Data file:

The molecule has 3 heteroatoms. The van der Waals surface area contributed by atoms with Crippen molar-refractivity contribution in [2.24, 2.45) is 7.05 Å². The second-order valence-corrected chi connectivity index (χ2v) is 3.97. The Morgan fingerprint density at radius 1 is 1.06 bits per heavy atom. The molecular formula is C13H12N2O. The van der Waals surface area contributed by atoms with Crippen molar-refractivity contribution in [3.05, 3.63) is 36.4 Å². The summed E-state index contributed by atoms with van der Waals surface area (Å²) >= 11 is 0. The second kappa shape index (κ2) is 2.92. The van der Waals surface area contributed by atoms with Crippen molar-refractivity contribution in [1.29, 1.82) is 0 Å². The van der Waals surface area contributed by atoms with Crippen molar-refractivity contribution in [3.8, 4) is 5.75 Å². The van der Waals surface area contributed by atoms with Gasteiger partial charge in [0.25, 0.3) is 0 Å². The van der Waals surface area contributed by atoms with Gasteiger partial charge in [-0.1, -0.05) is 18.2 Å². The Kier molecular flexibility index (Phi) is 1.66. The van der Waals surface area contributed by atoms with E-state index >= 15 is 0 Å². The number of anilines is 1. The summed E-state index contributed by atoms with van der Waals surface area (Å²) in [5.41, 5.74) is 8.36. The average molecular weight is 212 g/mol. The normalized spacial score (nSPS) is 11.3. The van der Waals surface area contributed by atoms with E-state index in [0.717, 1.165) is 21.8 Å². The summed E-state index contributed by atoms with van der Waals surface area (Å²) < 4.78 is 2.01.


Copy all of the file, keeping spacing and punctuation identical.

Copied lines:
The molecule has 3 heteroatoms. The van der Waals surface area contributed by atoms with Crippen molar-refractivity contribution in [2.24, 2.45) is 7.05 Å². The second-order valence-corrected chi connectivity index (χ2v) is 3.97. The Morgan fingerprint density at radius 1 is 1.06 bits per heavy atom. The molecular formula is C13H12N2O. The van der Waals surface area contributed by atoms with Crippen molar-refractivity contribution in [3.05, 3.63) is 36.4 Å². The summed E-state index contributed by atoms with van der Waals surface area (Å²) >= 11 is 0. The second kappa shape index (κ2) is 2.92. The van der Waals surface area contributed by atoms with Crippen molar-refractivity contribution in [1.29, 1.82) is 0 Å². The van der Waals surface area contributed by atoms with Crippen molar-refractivity contribution in [3.8, 4) is 5.75 Å². The van der Waals surface area contributed by atoms with Gasteiger partial charge in [0.25, 0.3) is 0 Å². The van der Waals surface area contributed by atoms with Gasteiger partial charge in [-0.1, -0.05) is 18.2 Å². The Kier molecular flexibility index (Phi) is 1.66. The van der Waals surface area contributed by atoms with E-state index >= 15 is 0 Å². The number of anilines is 1. The summed E-state index contributed by atoms with van der Waals surface area (Å²) in [5.41, 5.74) is 8.36. The average molecular weight is 212 g/mol. The normalized spacial score (nSPS) is 11.3. The van der Waals surface area contributed by atoms with E-state index in [0.717, 1.165) is 21.8 Å². The summed E-state index contributed by atoms with van der Waals surface area (Å²) < 4.78 is 2.01.